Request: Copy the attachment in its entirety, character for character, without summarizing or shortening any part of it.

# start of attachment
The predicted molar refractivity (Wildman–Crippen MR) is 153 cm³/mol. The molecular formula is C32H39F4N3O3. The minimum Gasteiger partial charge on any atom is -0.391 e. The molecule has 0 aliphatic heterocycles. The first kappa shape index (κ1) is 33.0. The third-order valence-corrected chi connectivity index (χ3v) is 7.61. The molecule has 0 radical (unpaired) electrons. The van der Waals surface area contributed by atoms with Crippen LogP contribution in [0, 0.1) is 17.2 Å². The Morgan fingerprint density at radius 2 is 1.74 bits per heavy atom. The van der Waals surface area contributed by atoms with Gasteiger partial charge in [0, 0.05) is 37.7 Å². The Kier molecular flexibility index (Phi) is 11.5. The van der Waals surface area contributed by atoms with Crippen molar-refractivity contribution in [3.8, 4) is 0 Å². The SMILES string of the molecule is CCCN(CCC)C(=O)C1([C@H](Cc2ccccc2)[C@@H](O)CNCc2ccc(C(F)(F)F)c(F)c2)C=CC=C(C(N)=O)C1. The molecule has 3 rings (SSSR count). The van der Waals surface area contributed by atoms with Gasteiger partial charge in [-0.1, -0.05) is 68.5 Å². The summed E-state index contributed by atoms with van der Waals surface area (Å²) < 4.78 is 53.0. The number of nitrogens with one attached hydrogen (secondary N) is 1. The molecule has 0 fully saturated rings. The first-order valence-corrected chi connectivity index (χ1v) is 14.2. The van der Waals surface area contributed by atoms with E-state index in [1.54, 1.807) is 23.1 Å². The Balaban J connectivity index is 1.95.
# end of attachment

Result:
The predicted molar refractivity (Wildman–Crippen MR) is 153 cm³/mol. The molecular formula is C32H39F4N3O3. The minimum Gasteiger partial charge on any atom is -0.391 e. The molecule has 0 aliphatic heterocycles. The first kappa shape index (κ1) is 33.0. The third-order valence-corrected chi connectivity index (χ3v) is 7.61. The molecule has 0 radical (unpaired) electrons. The van der Waals surface area contributed by atoms with Crippen LogP contribution in [0, 0.1) is 17.2 Å². The Morgan fingerprint density at radius 2 is 1.74 bits per heavy atom. The van der Waals surface area contributed by atoms with Gasteiger partial charge in [0, 0.05) is 37.7 Å². The Kier molecular flexibility index (Phi) is 11.5. The van der Waals surface area contributed by atoms with Crippen molar-refractivity contribution in [3.8, 4) is 0 Å². The SMILES string of the molecule is CCCN(CCC)C(=O)C1([C@H](Cc2ccccc2)[C@@H](O)CNCc2ccc(C(F)(F)F)c(F)c2)C=CC=C(C(N)=O)C1. The molecule has 3 rings (SSSR count). The van der Waals surface area contributed by atoms with Gasteiger partial charge in [-0.1, -0.05) is 68.5 Å². The summed E-state index contributed by atoms with van der Waals surface area (Å²) < 4.78 is 53.0. The number of nitrogens with one attached hydrogen (secondary N) is 1. The molecule has 0 fully saturated rings. The first-order valence-corrected chi connectivity index (χ1v) is 14.2. The van der Waals surface area contributed by atoms with E-state index in [1.54, 1.807) is 23.1 Å². The Balaban J connectivity index is 1.95.